Notebook

All of the documents through 1938 that survive among Gould’s papers give his surname as “Gold”, but beginning at least as early as June 1939 the family name was almost always printed “Gould” in newspapers, programmes, and other sources… Xenophobia was among the less admirable by-products of Toronto’s homogeneity, and the city was notorious for anti-Semitism between the wars. Jews counted as the largest non-British population in Toronto, and Jewish immigrants were widely perceived as “foreigners” and sources of unrest. After the First World War their numbers were curbed by a new immigration policy that observed a strict racial hierarchy, a response to overt lobbying to “keep Canada British” by not “polluting” the indigenous stock. By the 1930s Jewish immigration had slowed to a trickle. The Depression offered a convenient pretext for scapegoating Jews, and anti-Semitism gew alarmingly… After Hitler came to power in 1933,a more malignant strain of Judenhass could be detected in Toronto in the increase in hate literature, pro-Fascist groups, and harrassment of Jews. In the Beach, where, Robert Fullford recalled, a petition was taken on his street during the war to keep a Jewish family from purchasing a house, bigotry was often disguised as a concern for order and propriety. Jews, it was said, had loud parties and littered and changed clothes in their cars when they picnicked at the beach. Locals recoiled at this want of Anglo-Saxon reserve, and restrictive signs – “ONLY GENTILE BUSINESS SOLICITED”, or, more pointedly, “NO JEWS OR DOGS ALLOWED” – appeared on the eastern beaches. In the summer of 1933, youthful “swastika clubs” in the Beach provoked anti-Semitic incidents that culminated, the night of August 16-17, in one of Toronto’s worst riots. Morover, of the Western democracies Canada had by far the worst record for giving sanctuary to Jewish refugees from Nazi Germany. In early 1945, a senior Canadian official, asked how many Jews would be admitted after the war, notoriously replied, “None is too many.”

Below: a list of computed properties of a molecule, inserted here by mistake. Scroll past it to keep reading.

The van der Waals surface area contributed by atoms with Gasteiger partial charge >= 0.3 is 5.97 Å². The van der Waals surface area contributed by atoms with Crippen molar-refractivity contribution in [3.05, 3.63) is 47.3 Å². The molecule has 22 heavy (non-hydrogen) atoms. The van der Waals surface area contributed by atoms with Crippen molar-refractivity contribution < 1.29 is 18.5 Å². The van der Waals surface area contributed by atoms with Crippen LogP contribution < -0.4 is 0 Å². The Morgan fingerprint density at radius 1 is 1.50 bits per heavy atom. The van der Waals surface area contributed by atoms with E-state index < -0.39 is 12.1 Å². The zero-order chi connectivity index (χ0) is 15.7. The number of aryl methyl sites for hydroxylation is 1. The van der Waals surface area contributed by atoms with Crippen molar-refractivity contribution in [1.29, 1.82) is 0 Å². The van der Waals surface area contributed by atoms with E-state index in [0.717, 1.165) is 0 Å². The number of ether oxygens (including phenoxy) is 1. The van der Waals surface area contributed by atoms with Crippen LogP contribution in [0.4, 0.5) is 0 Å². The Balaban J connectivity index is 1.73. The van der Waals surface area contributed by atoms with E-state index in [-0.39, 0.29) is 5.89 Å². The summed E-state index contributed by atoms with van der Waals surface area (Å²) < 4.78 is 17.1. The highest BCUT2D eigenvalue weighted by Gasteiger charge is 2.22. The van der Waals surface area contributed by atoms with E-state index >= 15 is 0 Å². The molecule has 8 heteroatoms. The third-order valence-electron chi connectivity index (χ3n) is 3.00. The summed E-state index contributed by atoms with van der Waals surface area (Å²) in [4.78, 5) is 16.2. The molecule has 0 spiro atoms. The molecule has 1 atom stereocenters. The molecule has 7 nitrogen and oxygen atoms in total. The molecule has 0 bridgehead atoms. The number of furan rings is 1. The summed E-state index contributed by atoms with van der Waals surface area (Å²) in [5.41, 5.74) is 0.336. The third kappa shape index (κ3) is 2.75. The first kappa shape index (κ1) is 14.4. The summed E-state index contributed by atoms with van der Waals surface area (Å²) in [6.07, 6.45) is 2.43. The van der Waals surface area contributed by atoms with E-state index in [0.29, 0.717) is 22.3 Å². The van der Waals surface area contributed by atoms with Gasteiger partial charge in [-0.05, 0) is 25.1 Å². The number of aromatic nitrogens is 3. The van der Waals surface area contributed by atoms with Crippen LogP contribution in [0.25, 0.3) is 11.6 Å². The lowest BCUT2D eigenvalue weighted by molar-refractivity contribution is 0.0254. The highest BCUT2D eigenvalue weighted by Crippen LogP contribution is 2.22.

Kevin Bazzana, “Wondrous Strange: The Life and Art of Glenn Gould”.

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